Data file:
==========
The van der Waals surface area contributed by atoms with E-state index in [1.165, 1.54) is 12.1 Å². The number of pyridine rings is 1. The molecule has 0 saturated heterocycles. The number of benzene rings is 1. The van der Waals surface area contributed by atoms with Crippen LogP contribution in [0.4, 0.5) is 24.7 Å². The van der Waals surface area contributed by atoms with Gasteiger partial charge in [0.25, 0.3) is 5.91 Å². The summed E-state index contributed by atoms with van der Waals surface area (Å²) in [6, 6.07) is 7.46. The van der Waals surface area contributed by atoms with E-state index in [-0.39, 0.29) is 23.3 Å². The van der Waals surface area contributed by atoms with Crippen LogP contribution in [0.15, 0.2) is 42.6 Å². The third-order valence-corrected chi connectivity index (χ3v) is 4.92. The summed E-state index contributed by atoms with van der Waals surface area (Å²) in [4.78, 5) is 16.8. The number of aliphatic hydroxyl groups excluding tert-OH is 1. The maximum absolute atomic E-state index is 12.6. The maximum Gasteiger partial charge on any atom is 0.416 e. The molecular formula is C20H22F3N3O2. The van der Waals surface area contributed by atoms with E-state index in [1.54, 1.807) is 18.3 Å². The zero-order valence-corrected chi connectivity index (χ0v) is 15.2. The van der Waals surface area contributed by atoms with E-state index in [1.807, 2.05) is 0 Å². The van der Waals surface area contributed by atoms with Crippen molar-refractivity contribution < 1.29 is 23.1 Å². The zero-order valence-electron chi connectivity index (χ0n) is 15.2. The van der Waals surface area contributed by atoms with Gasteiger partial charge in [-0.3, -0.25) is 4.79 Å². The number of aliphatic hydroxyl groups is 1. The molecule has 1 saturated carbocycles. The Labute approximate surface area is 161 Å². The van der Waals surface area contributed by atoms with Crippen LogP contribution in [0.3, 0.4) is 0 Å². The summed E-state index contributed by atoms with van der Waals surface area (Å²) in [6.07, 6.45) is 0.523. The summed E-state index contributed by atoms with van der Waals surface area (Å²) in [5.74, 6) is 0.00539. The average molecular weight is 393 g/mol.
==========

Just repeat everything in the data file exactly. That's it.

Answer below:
The van der Waals surface area contributed by atoms with E-state index in [1.165, 1.54) is 12.1 Å². The number of pyridine rings is 1. The molecule has 0 saturated heterocycles. The number of benzene rings is 1. The van der Waals surface area contributed by atoms with Crippen LogP contribution in [0.4, 0.5) is 24.7 Å². The van der Waals surface area contributed by atoms with Gasteiger partial charge in [0.25, 0.3) is 5.91 Å². The summed E-state index contributed by atoms with van der Waals surface area (Å²) in [6, 6.07) is 7.46. The van der Waals surface area contributed by atoms with E-state index in [-0.39, 0.29) is 23.3 Å². The van der Waals surface area contributed by atoms with Crippen LogP contribution in [0.15, 0.2) is 42.6 Å². The third-order valence-corrected chi connectivity index (χ3v) is 4.92. The summed E-state index contributed by atoms with van der Waals surface area (Å²) in [4.78, 5) is 16.8. The number of aliphatic hydroxyl groups excluding tert-OH is 1. The maximum absolute atomic E-state index is 12.6. The maximum Gasteiger partial charge on any atom is 0.416 e. The molecular formula is C20H22F3N3O2. The van der Waals surface area contributed by atoms with E-state index in [1.54, 1.807) is 18.3 Å². The zero-order valence-corrected chi connectivity index (χ0v) is 15.2. The van der Waals surface area contributed by atoms with E-state index in [1.807, 2.05) is 0 Å². The van der Waals surface area contributed by atoms with Crippen molar-refractivity contribution < 1.29 is 23.1 Å². The zero-order valence-electron chi connectivity index (χ0n) is 15.2. The van der Waals surface area contributed by atoms with Gasteiger partial charge in [-0.3, -0.25) is 4.79 Å². The number of aliphatic hydroxyl groups is 1. The molecule has 1 saturated carbocycles. The Labute approximate surface area is 161 Å². The van der Waals surface area contributed by atoms with Crippen LogP contribution in [0.3, 0.4) is 0 Å². The summed E-state index contributed by atoms with van der Waals surface area (Å²) in [6.07, 6.45) is 0.523. The summed E-state index contributed by atoms with van der Waals surface area (Å²) in [5.74, 6) is 0.00539. The average molecular weight is 393 g/mol.